Mayors and city leaders from around the nation are calling for new broadband policies that restore local authority and prevent Big Telecom from hoarding access to the nation's digital infrastructure.
City leaders are getting tired of top-tier broadband companies limiting residents' options for high speed internet and have endorsed a new policy agenda aimed at making it easier for broadband competition to flourish.
Next Century Cities, a broadband advocacy group comprised of more than 160 mayors and city leaders, released the policy agenda Monday to highlight improvements needed for connectivity issues and to identify market and legal barriers halting faster and less expensive services. The Emerging Issues Policy Agenda notes a legislative trend found in 20 states that limits cities in the construction of new high-speed networks.
“These barriers range from procedural hurdles and referendum requirements to legal and or de facto prohibitions that benefit politically powerful incumbent providers at the expense of local businesses and residents,” the report states.
In trying to break into the market, Google Fiber has attempted to circumvent some of the procedural holdups by suggesting a "one touch make-ready" policy — also known as the utility pole version of the dig-once policies instituted in some places — that would prevent incumbent competitors like AT&T from delaying access to utility poles where broadband lines are strung overhead alongside telephone wires. Yet while cities like Nashville, Tennessee, and Louisville, Kentucky, have passed "one touch" policies for Google Fiber, AT&T has been quick to sue both cities in protection of company property.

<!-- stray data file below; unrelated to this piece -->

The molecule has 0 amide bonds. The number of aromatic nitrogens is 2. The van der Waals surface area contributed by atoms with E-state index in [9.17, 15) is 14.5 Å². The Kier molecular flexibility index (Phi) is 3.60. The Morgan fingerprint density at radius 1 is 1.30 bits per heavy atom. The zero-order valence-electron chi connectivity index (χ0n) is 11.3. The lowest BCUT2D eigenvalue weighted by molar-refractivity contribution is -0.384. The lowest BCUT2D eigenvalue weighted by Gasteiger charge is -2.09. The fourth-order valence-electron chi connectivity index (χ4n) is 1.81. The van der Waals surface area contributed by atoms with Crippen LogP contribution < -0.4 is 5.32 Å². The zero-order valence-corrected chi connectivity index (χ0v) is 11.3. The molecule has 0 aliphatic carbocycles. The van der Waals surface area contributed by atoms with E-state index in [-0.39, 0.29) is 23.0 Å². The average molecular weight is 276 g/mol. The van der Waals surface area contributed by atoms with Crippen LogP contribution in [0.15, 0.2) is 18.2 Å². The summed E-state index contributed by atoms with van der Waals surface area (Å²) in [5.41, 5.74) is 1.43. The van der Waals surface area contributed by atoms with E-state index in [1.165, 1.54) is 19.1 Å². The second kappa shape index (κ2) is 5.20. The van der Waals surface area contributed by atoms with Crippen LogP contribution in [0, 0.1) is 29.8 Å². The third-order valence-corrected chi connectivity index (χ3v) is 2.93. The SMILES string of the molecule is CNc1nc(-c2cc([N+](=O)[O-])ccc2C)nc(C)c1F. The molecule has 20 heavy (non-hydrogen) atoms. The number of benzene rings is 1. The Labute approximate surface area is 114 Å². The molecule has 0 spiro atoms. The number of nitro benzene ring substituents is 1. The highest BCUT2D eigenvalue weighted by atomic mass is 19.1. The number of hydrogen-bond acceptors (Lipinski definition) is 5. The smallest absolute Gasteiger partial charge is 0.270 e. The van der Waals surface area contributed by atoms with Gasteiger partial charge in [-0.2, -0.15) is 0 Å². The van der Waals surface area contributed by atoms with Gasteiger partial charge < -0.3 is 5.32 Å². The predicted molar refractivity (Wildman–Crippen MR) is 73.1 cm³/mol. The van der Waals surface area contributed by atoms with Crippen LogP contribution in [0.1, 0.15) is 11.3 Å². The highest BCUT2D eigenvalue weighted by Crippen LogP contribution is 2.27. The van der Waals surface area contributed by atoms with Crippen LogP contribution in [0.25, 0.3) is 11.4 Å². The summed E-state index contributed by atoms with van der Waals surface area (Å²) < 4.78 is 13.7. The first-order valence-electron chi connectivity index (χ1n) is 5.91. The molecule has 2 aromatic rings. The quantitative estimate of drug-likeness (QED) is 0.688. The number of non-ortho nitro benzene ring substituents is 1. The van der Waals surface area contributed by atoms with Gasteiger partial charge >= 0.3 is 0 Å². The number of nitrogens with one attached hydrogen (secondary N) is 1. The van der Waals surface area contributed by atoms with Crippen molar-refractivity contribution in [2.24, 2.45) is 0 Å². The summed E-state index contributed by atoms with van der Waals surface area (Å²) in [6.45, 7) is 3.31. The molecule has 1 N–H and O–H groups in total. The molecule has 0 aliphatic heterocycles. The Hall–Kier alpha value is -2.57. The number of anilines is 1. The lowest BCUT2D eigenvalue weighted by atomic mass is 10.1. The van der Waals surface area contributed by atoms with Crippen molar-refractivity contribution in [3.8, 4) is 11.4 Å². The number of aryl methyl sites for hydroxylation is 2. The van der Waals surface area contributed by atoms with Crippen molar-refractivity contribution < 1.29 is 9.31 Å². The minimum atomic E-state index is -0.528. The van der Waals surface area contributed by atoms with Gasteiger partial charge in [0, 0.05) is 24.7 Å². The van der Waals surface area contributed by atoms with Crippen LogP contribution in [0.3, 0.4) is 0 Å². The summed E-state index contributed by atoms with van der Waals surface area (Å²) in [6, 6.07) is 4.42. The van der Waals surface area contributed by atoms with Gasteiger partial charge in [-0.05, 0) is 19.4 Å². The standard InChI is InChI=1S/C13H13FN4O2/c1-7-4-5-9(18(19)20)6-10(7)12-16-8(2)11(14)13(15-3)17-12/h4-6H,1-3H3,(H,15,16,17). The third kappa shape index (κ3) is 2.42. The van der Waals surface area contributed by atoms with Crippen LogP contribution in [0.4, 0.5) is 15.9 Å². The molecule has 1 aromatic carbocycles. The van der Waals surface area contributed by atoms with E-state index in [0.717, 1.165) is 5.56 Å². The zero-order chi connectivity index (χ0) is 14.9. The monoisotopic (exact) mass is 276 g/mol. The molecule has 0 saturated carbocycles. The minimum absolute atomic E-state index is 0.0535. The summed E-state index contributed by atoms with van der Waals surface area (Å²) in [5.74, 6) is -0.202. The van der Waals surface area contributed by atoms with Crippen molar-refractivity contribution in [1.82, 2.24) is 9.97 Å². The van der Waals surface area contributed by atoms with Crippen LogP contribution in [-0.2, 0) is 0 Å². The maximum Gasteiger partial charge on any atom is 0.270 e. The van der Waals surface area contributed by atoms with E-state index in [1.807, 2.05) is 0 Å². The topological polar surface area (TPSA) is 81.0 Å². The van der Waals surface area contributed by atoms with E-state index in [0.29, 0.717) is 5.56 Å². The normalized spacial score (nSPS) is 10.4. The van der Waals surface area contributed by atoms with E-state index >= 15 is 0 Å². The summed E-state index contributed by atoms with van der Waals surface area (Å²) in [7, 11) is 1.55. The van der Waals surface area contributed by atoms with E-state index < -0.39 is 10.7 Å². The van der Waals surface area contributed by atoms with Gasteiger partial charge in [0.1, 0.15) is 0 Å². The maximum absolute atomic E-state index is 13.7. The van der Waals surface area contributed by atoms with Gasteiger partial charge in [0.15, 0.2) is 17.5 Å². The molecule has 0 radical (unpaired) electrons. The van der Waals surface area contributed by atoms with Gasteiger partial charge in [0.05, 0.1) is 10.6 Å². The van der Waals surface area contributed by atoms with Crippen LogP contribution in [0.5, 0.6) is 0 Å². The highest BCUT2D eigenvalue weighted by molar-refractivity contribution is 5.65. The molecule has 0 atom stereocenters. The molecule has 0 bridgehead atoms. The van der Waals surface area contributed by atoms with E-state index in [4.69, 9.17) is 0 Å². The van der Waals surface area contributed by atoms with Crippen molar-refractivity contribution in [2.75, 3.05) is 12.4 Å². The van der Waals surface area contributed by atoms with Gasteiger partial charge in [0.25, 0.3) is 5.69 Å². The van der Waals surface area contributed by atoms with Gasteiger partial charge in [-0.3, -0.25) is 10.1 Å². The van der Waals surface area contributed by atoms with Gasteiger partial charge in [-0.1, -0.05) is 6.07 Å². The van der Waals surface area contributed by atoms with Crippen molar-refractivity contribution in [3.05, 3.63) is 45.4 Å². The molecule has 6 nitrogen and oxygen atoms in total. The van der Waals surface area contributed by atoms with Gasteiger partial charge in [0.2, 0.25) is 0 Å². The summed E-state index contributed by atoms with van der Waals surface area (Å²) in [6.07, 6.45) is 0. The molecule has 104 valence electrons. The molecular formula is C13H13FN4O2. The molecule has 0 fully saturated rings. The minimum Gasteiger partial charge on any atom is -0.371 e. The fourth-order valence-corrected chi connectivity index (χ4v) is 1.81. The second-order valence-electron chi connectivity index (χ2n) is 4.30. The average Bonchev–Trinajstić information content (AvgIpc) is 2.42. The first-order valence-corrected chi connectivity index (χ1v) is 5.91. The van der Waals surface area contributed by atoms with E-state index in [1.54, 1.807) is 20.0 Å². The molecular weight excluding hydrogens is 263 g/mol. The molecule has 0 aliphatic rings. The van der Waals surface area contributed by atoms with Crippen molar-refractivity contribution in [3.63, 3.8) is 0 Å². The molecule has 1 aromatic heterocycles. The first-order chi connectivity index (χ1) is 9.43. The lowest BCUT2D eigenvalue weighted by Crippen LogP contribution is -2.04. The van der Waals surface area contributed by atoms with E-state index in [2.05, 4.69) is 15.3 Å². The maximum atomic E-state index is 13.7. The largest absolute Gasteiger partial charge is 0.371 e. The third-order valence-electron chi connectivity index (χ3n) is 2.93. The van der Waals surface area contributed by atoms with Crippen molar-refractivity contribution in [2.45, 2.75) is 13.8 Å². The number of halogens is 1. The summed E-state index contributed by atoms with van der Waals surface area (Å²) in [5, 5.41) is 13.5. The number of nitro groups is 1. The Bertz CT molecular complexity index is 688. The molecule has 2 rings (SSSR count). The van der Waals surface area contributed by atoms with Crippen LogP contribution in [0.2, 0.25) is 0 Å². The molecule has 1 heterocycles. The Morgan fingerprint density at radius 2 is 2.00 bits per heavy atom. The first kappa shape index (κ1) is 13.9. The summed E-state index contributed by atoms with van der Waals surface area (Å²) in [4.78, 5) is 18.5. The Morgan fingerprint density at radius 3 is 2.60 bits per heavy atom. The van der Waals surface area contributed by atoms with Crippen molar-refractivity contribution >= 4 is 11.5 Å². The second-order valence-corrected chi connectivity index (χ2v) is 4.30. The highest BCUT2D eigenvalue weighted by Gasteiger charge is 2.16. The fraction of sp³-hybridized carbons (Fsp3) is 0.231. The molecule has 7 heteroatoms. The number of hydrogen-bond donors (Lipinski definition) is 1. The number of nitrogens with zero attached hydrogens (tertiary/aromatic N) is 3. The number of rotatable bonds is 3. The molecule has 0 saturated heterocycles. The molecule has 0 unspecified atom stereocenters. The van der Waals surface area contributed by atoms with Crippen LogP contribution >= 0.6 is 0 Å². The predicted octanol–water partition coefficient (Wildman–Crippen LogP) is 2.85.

Yet the report contends the most pernicious impediment against broadband growth and development are anti-competition tactics employed by Big Telecom. Lobbying efforts in Congress, state-wide agreements and incentives for owners of multi-dwelling units like apartments buildings have inserted barricades to innovative new companies attempting to gain a foothold in the market. In exchange for subscriber commissions from large cable companies, apartment owners are often enticed to advertise only one option or restrict competing internet service providers by forbidding them from entering their properties.
To remedy what the NCC sees as profiteering business practices, it is advocating that cities pass legislation to cut through the red tape. Using San Francisco as an example, the report says the city has had success side-stepping these issues. Some tactics include enacting legislation prohibiting property owners from arbitrarily denying other service providers access to buildings and allowing providers to be compensated for any costs incurred during installation.
Other recommendations in the report include an urge for greater efforts to promote rural broadband initiatives, to use small cell tower cites for 5G connectivity, and to always consider broadband when investing in other infrastructure projects.